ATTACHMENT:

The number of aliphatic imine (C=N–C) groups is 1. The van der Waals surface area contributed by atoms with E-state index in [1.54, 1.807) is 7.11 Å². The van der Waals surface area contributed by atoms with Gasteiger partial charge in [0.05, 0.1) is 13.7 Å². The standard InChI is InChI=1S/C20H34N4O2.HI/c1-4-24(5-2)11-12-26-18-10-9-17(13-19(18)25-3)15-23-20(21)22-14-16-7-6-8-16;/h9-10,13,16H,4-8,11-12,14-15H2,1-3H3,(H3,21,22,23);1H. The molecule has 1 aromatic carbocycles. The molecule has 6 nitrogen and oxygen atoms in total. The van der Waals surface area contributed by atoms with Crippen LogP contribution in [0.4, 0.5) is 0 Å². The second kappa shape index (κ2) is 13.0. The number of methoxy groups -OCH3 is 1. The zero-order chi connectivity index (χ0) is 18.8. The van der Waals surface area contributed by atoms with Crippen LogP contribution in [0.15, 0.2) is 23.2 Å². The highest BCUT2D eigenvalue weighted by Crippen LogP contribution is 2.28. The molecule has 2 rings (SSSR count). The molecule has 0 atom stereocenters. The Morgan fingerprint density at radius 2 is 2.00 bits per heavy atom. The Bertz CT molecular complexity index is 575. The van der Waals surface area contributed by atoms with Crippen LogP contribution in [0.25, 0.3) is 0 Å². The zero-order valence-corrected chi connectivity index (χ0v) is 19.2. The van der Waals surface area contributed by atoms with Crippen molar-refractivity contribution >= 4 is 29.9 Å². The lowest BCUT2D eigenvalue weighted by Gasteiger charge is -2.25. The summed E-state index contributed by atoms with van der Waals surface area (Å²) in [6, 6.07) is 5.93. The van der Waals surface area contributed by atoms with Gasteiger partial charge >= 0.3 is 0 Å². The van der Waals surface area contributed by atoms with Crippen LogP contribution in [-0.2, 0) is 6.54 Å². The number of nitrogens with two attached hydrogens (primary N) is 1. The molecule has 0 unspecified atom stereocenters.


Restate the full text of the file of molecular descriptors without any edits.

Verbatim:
The number of aliphatic imine (C=N–C) groups is 1. The van der Waals surface area contributed by atoms with E-state index in [1.54, 1.807) is 7.11 Å². The van der Waals surface area contributed by atoms with Gasteiger partial charge in [0.05, 0.1) is 13.7 Å². The standard InChI is InChI=1S/C20H34N4O2.HI/c1-4-24(5-2)11-12-26-18-10-9-17(13-19(18)25-3)15-23-20(21)22-14-16-7-6-8-16;/h9-10,13,16H,4-8,11-12,14-15H2,1-3H3,(H3,21,22,23);1H. The molecule has 1 aromatic carbocycles. The molecule has 6 nitrogen and oxygen atoms in total. The van der Waals surface area contributed by atoms with Crippen LogP contribution in [0.4, 0.5) is 0 Å². The second kappa shape index (κ2) is 13.0. The number of methoxy groups -OCH3 is 1. The zero-order chi connectivity index (χ0) is 18.8. The van der Waals surface area contributed by atoms with Crippen LogP contribution in [0.15, 0.2) is 23.2 Å². The highest BCUT2D eigenvalue weighted by Crippen LogP contribution is 2.28. The molecule has 2 rings (SSSR count). The molecule has 0 atom stereocenters. The Morgan fingerprint density at radius 2 is 2.00 bits per heavy atom. The Bertz CT molecular complexity index is 575. The van der Waals surface area contributed by atoms with Crippen LogP contribution in [0.25, 0.3) is 0 Å². The zero-order valence-corrected chi connectivity index (χ0v) is 19.2. The van der Waals surface area contributed by atoms with Crippen molar-refractivity contribution >= 4 is 29.9 Å². The lowest BCUT2D eigenvalue weighted by Gasteiger charge is -2.25. The summed E-state index contributed by atoms with van der Waals surface area (Å²) in [6, 6.07) is 5.93. The van der Waals surface area contributed by atoms with Gasteiger partial charge >= 0.3 is 0 Å². The van der Waals surface area contributed by atoms with Crippen LogP contribution in [-0.2, 0) is 6.54 Å². The number of nitrogens with two attached hydrogens (primary N) is 1. The molecule has 0 unspecified atom stereocenters.